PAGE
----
IV. Now Butler believes that all appetites, passions, and other principles, when functioning properly, tend to the promotion of individual good and/or public good. There is no principle in us, he thinks, whose function is to produce harm, either to ourselves or others. He grants, of course, that people act, on affections that they really have, sometimes to the detriment of themselves, sometimes to the detriment of others. But in no case, when they do so, are they motivated by a principle whose function is to produce evil. It follows that people bring evil to themselves or to others only when they are not functioning properly:

"mankind have ungoverned passions which they will gratify at any rate, as well to the injury of others, as in contradiction to known private interest: but that as there is no such thing as self-hatred, so neither is there any such thing as ill-will in one man towards another, emulation and resentment being away; whereas there is plainly benevolence or good-will: there is no such thing as love of injustice, oppression, treachery, ingratitude; but only eager desires after such and such external goods; which, according to a very ancient observation, the most abandoned would choose to obtain by innocent means, if they were . . . " (1.12)

As we shall see in more detail in Sermons IV and V, Butler believes that, far from being in conflict, individual and public good are not only compatible, they require each other. Our social nature is such that we will not be happy unless we are in flourishing relationships of varying kinds of mutual affection with others; and the public good will not be promoted unless we take care of our own individual needs.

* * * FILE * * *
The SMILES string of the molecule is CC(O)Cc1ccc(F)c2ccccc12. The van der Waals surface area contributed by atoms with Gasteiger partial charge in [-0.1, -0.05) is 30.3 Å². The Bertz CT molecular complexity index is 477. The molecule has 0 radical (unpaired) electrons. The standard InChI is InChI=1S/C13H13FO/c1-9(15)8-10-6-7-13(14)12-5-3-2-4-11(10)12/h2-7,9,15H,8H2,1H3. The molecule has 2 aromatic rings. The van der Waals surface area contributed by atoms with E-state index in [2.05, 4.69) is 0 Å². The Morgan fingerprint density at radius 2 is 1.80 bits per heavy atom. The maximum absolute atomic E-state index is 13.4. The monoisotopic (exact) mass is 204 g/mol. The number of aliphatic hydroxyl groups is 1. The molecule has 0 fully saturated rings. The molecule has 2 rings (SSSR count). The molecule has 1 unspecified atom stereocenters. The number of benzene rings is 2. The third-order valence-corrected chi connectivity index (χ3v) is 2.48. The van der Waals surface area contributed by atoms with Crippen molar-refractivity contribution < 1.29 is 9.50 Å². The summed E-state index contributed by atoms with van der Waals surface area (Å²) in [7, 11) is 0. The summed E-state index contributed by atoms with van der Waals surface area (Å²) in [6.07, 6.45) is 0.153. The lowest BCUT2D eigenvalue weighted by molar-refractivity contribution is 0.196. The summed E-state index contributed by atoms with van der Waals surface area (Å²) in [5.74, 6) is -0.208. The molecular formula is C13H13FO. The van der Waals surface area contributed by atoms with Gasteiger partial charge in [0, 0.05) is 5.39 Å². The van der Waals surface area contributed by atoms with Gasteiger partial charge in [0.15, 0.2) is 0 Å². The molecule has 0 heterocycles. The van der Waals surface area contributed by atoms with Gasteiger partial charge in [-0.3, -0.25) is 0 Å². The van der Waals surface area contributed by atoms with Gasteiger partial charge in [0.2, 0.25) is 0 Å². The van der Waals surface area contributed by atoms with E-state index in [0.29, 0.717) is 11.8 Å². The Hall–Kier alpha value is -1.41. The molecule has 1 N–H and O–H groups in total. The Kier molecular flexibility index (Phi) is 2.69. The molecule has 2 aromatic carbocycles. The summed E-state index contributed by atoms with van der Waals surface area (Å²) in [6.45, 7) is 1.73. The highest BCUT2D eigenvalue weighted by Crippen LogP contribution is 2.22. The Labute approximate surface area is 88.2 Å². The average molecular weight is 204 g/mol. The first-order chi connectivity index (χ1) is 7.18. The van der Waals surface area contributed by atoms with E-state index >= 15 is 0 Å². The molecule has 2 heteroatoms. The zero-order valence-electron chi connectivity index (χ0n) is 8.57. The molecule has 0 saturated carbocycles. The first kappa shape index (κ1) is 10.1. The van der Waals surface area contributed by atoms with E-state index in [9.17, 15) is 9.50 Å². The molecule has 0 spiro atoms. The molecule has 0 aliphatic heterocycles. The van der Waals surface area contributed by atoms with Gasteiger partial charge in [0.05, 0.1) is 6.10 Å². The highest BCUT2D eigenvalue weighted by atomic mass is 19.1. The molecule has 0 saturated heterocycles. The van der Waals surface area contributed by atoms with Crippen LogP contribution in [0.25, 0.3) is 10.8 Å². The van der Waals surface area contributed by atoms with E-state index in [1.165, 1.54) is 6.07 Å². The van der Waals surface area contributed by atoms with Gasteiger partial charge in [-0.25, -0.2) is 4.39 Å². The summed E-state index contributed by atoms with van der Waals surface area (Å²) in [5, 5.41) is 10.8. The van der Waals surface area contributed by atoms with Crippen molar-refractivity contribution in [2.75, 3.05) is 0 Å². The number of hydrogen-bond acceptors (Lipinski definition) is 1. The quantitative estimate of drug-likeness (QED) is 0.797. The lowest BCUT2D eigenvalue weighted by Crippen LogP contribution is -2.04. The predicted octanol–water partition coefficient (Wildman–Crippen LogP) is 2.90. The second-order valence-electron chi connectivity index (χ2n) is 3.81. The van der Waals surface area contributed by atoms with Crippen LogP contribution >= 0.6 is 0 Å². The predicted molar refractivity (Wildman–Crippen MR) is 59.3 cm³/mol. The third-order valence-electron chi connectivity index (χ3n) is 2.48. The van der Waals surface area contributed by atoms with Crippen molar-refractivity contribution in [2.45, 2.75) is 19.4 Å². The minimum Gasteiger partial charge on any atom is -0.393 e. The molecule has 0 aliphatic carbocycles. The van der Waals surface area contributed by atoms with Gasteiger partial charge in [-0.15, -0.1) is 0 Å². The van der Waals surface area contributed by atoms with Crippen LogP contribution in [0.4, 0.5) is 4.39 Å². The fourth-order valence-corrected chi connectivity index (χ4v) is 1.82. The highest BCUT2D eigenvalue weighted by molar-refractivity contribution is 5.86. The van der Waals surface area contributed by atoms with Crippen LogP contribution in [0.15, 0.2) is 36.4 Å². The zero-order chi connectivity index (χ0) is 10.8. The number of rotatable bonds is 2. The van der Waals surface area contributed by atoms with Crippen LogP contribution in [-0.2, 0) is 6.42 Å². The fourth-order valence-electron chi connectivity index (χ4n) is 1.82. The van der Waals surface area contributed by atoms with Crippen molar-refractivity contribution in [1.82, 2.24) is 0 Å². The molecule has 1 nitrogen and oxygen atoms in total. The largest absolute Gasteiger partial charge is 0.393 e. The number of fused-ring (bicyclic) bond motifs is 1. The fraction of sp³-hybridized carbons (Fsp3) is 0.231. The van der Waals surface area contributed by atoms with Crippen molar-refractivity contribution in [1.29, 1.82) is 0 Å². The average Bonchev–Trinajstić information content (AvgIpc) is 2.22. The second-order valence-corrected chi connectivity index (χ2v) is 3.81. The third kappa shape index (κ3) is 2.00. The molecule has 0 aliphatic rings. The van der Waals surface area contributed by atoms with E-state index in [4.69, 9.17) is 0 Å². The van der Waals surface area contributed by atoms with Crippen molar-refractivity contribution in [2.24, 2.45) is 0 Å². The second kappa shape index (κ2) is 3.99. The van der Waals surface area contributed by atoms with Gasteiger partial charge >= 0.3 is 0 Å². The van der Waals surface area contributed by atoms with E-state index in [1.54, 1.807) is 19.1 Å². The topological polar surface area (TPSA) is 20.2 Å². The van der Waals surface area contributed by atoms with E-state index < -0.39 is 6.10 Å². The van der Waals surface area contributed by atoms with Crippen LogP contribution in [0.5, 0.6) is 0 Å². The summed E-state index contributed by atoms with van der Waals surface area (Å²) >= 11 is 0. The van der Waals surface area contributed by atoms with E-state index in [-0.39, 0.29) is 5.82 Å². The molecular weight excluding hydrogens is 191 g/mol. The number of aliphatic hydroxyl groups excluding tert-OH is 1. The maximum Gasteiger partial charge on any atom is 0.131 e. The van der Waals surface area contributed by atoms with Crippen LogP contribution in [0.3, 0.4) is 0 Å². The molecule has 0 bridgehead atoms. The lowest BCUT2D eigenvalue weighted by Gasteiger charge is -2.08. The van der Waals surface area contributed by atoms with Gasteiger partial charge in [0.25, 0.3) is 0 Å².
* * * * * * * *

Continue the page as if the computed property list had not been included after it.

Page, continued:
V So far this picture has not brought out what Butler regards to be our distinctively moral nature: the principle of reflection or conscience. He describes this in the following way:

"There is a principle of reflection in men, by which they distinguish between, approve and disapprove their own actions. We are plainly constituted such sort of creatures as to reflect upon our own nature. The mind can take a view of what passes within itself, its propensions, aversions, passions, affections, as respecting such objects, and in such degrees; and of the several actions consequent upon them." (1.8)

We get a clearer idea of what he has in mind when we examine the example he gives to convince us that we in fact have such a conscience: "Suppose a man . . .to need being confuted." (1.8) Note the following elements:

(i) it is reflexive. Butler is most interested in our capacity to judge our own motives;

(ii) it is a capacity for dispassionate reflection;

(iii) it is a capacity for disinterested reflection.

Note also the contrast Butler draws between a parental affection and approval of parental care, and how Butler seems to be envisioning the motivational role of the latter.

VI. Thus far, Butler has only considered conscience "as another part in the inward frame of man, pointing out to us in some degree what we are intended for, and as what will naturally and of course have some influence." But "the particular place [is] assigned to it by nature, what authority it has, and how great influence it ought to have, shall be hereafter considered." (1.8)

This is the task he turns to beginning in Sermon II. Here he takes it that he has already shown that we are so designed as to "do good to others, when we are led this way, by benevolence or reflection." But, this is not enough to validate "virtue and religion". To do that he needs to show, he says, "that the whole character be formed upon thought and reflection; that every action be directed by some determinate rule, some other rule than the strength and prevalency of any principle or passion." (2.3)